arthrodesis


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Related to arthrodesis: arthrolysis, aponeurorrhaphy, ankle arthrodesis, spondylosyndesis

arthrodesis

 [ahr″thro-de´sis]
artificial ankylosis; surgical fusion of a joint.

ar·throd·e·sis

(ar-throd'ĕ-sis, ar-thrō-dē'sis),
The stiffening of a joint by operative means.
[arthro- + G. desis, a binding together]

arthrodesis

/ar·thro·de·sis/ (-de´sis) the surgical fixation of a joint by a procedure designed to accomplish fusion of the joint surfaces by promoting the proliferation of bone cells; called also artificial ankylosis.

arthrodesis

(är-thrŏd′ĭ-sĭs, är′thrə-dē′sĭs)
n. pl. arthrode·ses (-sēz)
The surgical fixation of a joint to promote bone fusion, used to treat intractable pain.

arthrodesis

surgical fusion of a joint. See ankylosis.

arthrodesis

The creation of a bony union across a joint, which can be either spontaneous or surgical.

Sites of surgical arthrodesis, best joints
Ankle, knee, shoulder, hip.
 
Indications
Differ according to the joint: ankle arthrodesis is performed for osteoarthritis, rheumatoid arthritis and post-traumatic arthritis; arthrodesis of the knee is usually performed as a last resort for infections (such as TB or neuropathic joint secondary to diabetes or syphilis), given the compromise in mobility that it causes.

Technique
Joints are denuded of cartilage, then shaped to conform to each other at the optimal angle; bone grafting is often used, as is some form of fixation, either internal (screws, rods, plates) or external (e.g., with a cast or external fixator).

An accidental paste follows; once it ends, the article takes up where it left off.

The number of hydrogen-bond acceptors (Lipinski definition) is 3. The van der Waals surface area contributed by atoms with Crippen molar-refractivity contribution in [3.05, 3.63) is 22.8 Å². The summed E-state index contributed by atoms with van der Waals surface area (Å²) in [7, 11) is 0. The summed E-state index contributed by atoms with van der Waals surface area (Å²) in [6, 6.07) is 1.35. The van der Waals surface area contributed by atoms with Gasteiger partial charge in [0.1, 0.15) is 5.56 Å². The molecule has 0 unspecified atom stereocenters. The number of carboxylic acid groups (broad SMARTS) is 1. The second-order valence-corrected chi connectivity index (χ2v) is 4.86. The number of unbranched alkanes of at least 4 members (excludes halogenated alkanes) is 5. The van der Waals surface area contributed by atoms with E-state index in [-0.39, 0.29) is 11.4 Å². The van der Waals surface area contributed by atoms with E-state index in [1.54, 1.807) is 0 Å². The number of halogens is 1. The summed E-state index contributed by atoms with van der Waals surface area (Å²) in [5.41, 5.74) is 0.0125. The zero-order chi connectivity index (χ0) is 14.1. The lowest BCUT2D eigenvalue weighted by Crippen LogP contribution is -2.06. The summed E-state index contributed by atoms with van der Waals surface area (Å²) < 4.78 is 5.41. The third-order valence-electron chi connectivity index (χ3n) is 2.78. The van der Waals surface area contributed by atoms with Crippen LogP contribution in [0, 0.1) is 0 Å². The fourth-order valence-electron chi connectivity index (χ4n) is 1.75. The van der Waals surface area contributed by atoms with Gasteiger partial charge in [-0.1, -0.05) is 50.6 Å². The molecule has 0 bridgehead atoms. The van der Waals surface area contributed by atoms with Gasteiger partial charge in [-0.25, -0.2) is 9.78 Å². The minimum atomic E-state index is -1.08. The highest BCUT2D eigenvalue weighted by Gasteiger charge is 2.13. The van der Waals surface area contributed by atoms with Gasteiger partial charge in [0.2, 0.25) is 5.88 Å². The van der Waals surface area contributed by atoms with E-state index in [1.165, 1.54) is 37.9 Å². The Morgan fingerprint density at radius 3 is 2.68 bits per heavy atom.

arthrodesis

Joint fusion Orthopedics The creation of a bony union across a joint, which can be spontaneous or surgical; best arthrodesis joints: ankle, knee, shoulder, hip Indications Differ according to the joint; ankle arthrodesis is performed for osteoarthritis, rheumatoid arthritis, and posttraumatic arthritis; arthrodesis of the knee is usually performed as a last resort, given the compromise in mobility that it causes–eg sitting on airplanes or in movies, for infections–eg, TB or neuropathic joint 2º to DM or syphilis. See Chamley arthrodesis.

ar·thro·de·sis

(ahr-thrō'dē-sis)
The stiffening of a joint by operative means.
Synonym(s): artificial ankylosis, syndesis.
[arthro- + G. desis, a binding together]

arthrodesis

The fusion of the bones on either side of a joint so that no joint movement is possible. This may occur spontaneously, as a result of disease processes, or may be a deliberate surgical act done to relieve pain and improve function.

arthrodesis

surgical or pathological joint fusion, e.g. first metatarsophalangeal joint fusion in hallux rigidus (see Table 1) or subsequent to gout
Table 1: Classification of stage of hallux limitus/rigidus
StageCharacteristics
Stage 1
Functional HL
∼60° available dorsiflexion at 1 MTPJ
Functional (weight-bearing) limitation of dorsiflexion at 1 MTPJ, with:
• 1 MTPJ painful under load
• Hypermobility of first ray
• No real joint deterioration, but some osteophytosis
• Non-weight-bearing 1 MTPJ dorsiflexion near normal
Stage 2
Mild structural HL
35-55° available dorsiflexion at 1 MTPJ
Structural limitation of dorsiflexion at 1 MTPJ
• 1 MTPJ painful after exercise/movement